It’s m’duty to tell you that this article contains affiliate links, which earn me commission at no extra cost to you. Here’s my disclosure policy.
Audiobooks and yarn crafts go together like rama lama ding dong.
Personally, this is my happy place because two of my MOST relaxing pastimes happen simultaneously—reading and yarning.
But, I’ve learned that it’s essential to pick EASY patterns to knit and crochet while listening to audiobooks. If I tackle a pattern that’s too tough, then I lose the thread of the story. I need a semi-mindless pattern that only demands a fraction of my brain so that the rest can latch onto the audiobook.
But I don’t want to just make square dishcloths. I want to make something good.
Pairing the right knit or crochet pattern with an audiobook takes some trial and error, but when you get it right, ooooh, it’s a match made in heaven.
The good news? I’ve done the pattern-picking for you! Here are 10 of my favorite easy patterns to knit and crochet while listening to audiobooks! I have actually made each and every one of these patterns, so I can personally vouch for them.
Ready? Let’s go!
1. Egmont Shawl
By Katy Petersen at KT and the Squid
This is one of my favorite shawls to give as a gift because everyone seems to love it. It keeps your neck and shoulders toasty, without weighing you down. It’s basically a yarn hug.
I recommend that you take a few minutes to work the first few foundation rows in complete silence. Then, once you get into the repeat rows, go ahead and turn on your audiobook.
The nice thing about this pattern is that I’ve had success using worsted weight yarn and a 5.0mm hook. Upping both the yarn weight and hook size means the pattern works up faster.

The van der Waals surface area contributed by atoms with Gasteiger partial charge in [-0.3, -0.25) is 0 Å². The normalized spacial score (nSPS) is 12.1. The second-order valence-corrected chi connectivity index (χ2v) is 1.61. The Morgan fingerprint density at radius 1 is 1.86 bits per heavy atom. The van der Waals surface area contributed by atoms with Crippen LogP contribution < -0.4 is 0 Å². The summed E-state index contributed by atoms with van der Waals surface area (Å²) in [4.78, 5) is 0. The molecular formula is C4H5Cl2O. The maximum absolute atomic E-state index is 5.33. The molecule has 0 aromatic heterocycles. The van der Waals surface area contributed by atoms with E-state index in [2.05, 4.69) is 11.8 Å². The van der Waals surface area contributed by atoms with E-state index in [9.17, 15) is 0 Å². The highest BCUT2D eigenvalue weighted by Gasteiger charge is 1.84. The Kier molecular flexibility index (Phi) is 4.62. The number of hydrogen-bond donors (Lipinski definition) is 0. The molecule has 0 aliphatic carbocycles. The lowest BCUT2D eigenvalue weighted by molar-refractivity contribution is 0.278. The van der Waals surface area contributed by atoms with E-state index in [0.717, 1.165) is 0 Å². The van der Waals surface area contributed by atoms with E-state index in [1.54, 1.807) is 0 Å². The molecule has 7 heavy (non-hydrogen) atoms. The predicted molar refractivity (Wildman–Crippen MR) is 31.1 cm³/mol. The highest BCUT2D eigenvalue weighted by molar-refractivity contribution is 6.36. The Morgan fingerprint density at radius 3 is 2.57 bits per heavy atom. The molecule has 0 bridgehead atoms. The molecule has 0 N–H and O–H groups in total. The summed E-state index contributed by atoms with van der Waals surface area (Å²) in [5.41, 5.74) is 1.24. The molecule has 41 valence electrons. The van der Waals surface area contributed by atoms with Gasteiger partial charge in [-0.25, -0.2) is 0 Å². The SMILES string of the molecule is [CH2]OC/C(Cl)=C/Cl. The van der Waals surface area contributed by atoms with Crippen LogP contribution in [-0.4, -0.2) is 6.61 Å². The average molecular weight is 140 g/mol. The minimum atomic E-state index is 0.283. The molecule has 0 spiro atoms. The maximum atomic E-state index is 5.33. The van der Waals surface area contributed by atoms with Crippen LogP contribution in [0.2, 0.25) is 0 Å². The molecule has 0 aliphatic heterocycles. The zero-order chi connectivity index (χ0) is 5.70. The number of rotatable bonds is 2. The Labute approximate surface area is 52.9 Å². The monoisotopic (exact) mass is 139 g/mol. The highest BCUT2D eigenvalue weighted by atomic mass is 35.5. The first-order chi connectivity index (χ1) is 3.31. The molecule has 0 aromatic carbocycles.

🎧 📖 Suggested Audiobook Pairing: The Hobbit by J. R. R. Tolkein (the Andy Serkis narration)
By Daisy Farm Crafts
This is hands-down my favorite hat pattern to crochet while listening to audiobooks. Why? Because it’s insanely easy—basically just one row repeated over ‘n’ over—and the result is perfection. (I’ve never made it in purple, ironically.)
It’s a fully customizable pattern. You calculate the circumference based on the wearer’s head, so you can make a small version for a kid or a great, big man-sized hat. The design and fit work for any gender, and the style is timeless—who doesn’t love a slouch beanie?
🎧 📖 Suggested Audiobook Pairing: Walking on Water by Madeline L’Engle
By Tin Can Knits
Tin Can Knits is a fabulous brand that’s worth checking out if you’re interested in amazing free patterns that you will knit over and over again and love forever. This was the first Tin Can Knits project that I ever made, and I’ve knitted it countless times.
Even though it’s pictured here on a baby chunkface, the pattern includes instructions for all sizes. The garter panel adds interest to an otherwise basic stockinette hat.
If you have trouble remembering where that snazzy garter panel begins and ends—it can be easy to zone out when you’re listening to an audiobook—then just pop on a few stitch markers.
🎧 📖 Suggested Audiobook Pairing: Hattie Big Sky by Kirby Larson
By Spin a Yarn Crochet
I mean come on! Is this not the cutest plushie? Jillian Hewitt at Spin a Yarn Crochet specializes in these rag-doll-style stuffed animals. Due to its boxy design, this one isn’t too difficult to make and piece together while concentrating on an audiobook. And the result will win you oohs and ahhs from all the little girls in the land.
If you like making toys, then you MUST check out the vast library of huggables that Jillian has designed.
🎧 📖 Suggested Audiobook Pairing: Harry Potter and the Sorcerer’s Stone by J. K. Rowling
By Alyson Chu
I’ve worn this headband more than any other headband that I’ve ever made. It’s super warm and thick. It’s almost a cross between a headband and a messy bun hat on me.